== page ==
That is a new one on me. What does it mean it is "selling for twice it's growth rate"? It's growth rate is what it is and its share price is what it is. Considering a P/E of about 15 (15.1 actual in 2012 and no higher estimate for this year it is fairly priced in my opinion and in the opinion of my broker and many others. I expect 7% growth long term based on their pipeline and the fact that patent expirations are are mostly behind JNJ. Anyway, tell me how it is selling for twice its growth. I honestly don't have a clue what that means. It would seem that if growth was perceived to be low, we would be looking at a much lower P/E. Somebody must think this baby is going to fly. With 35 years experience I believe it is but I will admit I could be wrong.
Long term EPS growth rate 7% and five year trailing growth rate 9% according to Edward Jones.
9% 5 year trailing growth rate. Long term EPS growth rate estimate 7%, according to Edward Jones with a buy rating.
I have no idea. What I bought 25 years ago was Iowa Electric which was headquartered in Cedar rapids, Iowa. It is a different company now. I bought it when a flyer came with my electric bill saying I could sign up for their drip plan. Through it all, even when they tried to become a telephone company I continued buying and I am glad I did. At that time, 48 bucks was a lot of money but that isn't so now. I don't expect a split any time soon but I could be wrong.
I didn't own PFE at that time. I always miss those kind of gains. Going up $400 in six months sure beats 2.9% every eight days.
It has treated me okay for about three years now. My broker downgraded it to a hold the day after I bought it so I am holding. LOL. Like you, I am building a portfolio of dividend payers, at 72 I am too old for the growth stuff. I am not at all bored with new all time highs every few days though.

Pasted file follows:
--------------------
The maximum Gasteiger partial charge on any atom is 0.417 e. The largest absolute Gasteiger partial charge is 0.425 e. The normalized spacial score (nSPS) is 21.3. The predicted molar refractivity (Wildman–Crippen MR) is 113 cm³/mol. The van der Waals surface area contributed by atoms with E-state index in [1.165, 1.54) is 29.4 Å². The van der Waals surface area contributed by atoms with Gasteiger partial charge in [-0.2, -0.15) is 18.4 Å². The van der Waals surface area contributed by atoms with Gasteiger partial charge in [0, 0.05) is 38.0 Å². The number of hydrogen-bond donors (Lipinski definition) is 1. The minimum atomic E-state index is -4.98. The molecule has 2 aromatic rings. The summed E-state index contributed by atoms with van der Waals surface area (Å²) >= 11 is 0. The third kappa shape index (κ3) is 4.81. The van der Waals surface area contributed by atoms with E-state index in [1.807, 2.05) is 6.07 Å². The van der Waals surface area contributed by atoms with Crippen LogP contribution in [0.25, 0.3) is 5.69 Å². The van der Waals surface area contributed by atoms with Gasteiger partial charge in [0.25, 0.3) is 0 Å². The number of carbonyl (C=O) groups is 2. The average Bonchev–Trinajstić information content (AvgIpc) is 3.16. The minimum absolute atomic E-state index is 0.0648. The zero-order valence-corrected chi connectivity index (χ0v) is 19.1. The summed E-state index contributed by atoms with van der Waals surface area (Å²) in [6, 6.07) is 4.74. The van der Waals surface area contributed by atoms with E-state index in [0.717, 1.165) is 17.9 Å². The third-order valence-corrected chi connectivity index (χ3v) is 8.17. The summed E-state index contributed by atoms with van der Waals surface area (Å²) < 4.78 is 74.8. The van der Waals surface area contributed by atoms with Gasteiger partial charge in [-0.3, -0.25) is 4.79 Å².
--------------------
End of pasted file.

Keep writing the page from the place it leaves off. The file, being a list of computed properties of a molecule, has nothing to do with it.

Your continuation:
All of that is true but it does not change the fact that if interest rates go up the price of utility shares will go down. It seems some here think I am knocking utes but I am not. I am simply saying there is risk involved with utilities as with all equity investments. I am also retired since 1996 and receive dividend income and I continue investing in two utilities, LNT and SO and I plan to continue but I also understand risk is involved.
I have no idea when rates will increase but I know they will. No price appreciation in the next five years is not the worst case, far from it. Your prediction for 10+ years is likely correct but if rates get back to 1980's levels the share price is going to take a huge hit. I have no plans to sell but if interest rates go up the share price is going to take a hit.
Who said it was a REIT? The fact is, utility stock share prices are interest rate sensitive. If I can get a comparable or higher return on a savings account, why would I want even the small risk that comes from an investment in utility or other equity paying out an equal or lesser dividend?
I like utilities too but have you considered what will happen when interest rates get back to normal?